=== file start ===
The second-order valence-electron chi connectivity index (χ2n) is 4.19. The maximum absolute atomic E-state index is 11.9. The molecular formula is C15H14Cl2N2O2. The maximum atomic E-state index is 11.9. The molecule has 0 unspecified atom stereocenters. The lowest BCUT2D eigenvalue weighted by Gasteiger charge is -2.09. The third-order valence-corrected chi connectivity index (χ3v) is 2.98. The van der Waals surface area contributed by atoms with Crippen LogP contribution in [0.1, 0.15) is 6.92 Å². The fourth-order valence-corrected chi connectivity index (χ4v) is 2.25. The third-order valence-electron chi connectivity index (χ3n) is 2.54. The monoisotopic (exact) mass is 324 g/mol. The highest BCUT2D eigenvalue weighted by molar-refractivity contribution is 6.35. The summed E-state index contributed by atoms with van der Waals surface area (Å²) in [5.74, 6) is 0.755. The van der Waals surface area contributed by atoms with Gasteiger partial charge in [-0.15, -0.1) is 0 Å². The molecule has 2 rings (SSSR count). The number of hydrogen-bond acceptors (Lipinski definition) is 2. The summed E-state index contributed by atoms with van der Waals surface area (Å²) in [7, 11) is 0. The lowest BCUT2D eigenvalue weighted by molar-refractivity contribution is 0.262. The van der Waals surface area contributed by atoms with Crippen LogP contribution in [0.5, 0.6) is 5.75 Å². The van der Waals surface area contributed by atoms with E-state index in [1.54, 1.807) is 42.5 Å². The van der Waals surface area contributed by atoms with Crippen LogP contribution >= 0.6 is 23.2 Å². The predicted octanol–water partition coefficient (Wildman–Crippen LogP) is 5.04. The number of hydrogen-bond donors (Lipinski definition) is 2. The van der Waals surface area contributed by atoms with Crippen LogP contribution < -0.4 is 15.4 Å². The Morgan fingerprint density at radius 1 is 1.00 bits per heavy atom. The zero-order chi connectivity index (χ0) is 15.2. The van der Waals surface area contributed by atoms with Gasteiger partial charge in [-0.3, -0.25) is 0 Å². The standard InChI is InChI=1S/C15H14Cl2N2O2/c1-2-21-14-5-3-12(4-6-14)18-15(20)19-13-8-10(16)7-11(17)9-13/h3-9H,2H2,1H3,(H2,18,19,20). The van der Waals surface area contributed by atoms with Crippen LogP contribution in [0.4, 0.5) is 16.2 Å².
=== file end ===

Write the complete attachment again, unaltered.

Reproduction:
The second-order valence-electron chi connectivity index (χ2n) is 4.19. The maximum absolute atomic E-state index is 11.9. The molecular formula is C15H14Cl2N2O2. The maximum atomic E-state index is 11.9. The molecule has 0 unspecified atom stereocenters. The lowest BCUT2D eigenvalue weighted by Gasteiger charge is -2.09. The third-order valence-corrected chi connectivity index (χ3v) is 2.98. The van der Waals surface area contributed by atoms with Crippen LogP contribution in [0.1, 0.15) is 6.92 Å². The fourth-order valence-corrected chi connectivity index (χ4v) is 2.25. The third-order valence-electron chi connectivity index (χ3n) is 2.54. The monoisotopic (exact) mass is 324 g/mol. The highest BCUT2D eigenvalue weighted by molar-refractivity contribution is 6.35. The summed E-state index contributed by atoms with van der Waals surface area (Å²) in [5.74, 6) is 0.755. The van der Waals surface area contributed by atoms with Gasteiger partial charge in [-0.15, -0.1) is 0 Å². The molecule has 2 rings (SSSR count). The number of hydrogen-bond acceptors (Lipinski definition) is 2. The summed E-state index contributed by atoms with van der Waals surface area (Å²) in [7, 11) is 0. The lowest BCUT2D eigenvalue weighted by molar-refractivity contribution is 0.262. The van der Waals surface area contributed by atoms with Crippen LogP contribution in [0.5, 0.6) is 5.75 Å². The van der Waals surface area contributed by atoms with E-state index in [1.54, 1.807) is 42.5 Å². The van der Waals surface area contributed by atoms with Crippen LogP contribution >= 0.6 is 23.2 Å². The predicted octanol–water partition coefficient (Wildman–Crippen LogP) is 5.04. The number of hydrogen-bond donors (Lipinski definition) is 2. The van der Waals surface area contributed by atoms with Crippen LogP contribution < -0.4 is 15.4 Å². The Morgan fingerprint density at radius 1 is 1.00 bits per heavy atom. The zero-order chi connectivity index (χ0) is 15.2. The van der Waals surface area contributed by atoms with Gasteiger partial charge in [-0.3, -0.25) is 0 Å². The standard InChI is InChI=1S/C15H14Cl2N2O2/c1-2-21-14-5-3-12(4-6-14)18-15(20)19-13-8-10(16)7-11(17)9-13/h3-9H,2H2,1H3,(H2,18,19,20). The van der Waals surface area contributed by atoms with Crippen LogP contribution in [0.4, 0.5) is 16.2 Å².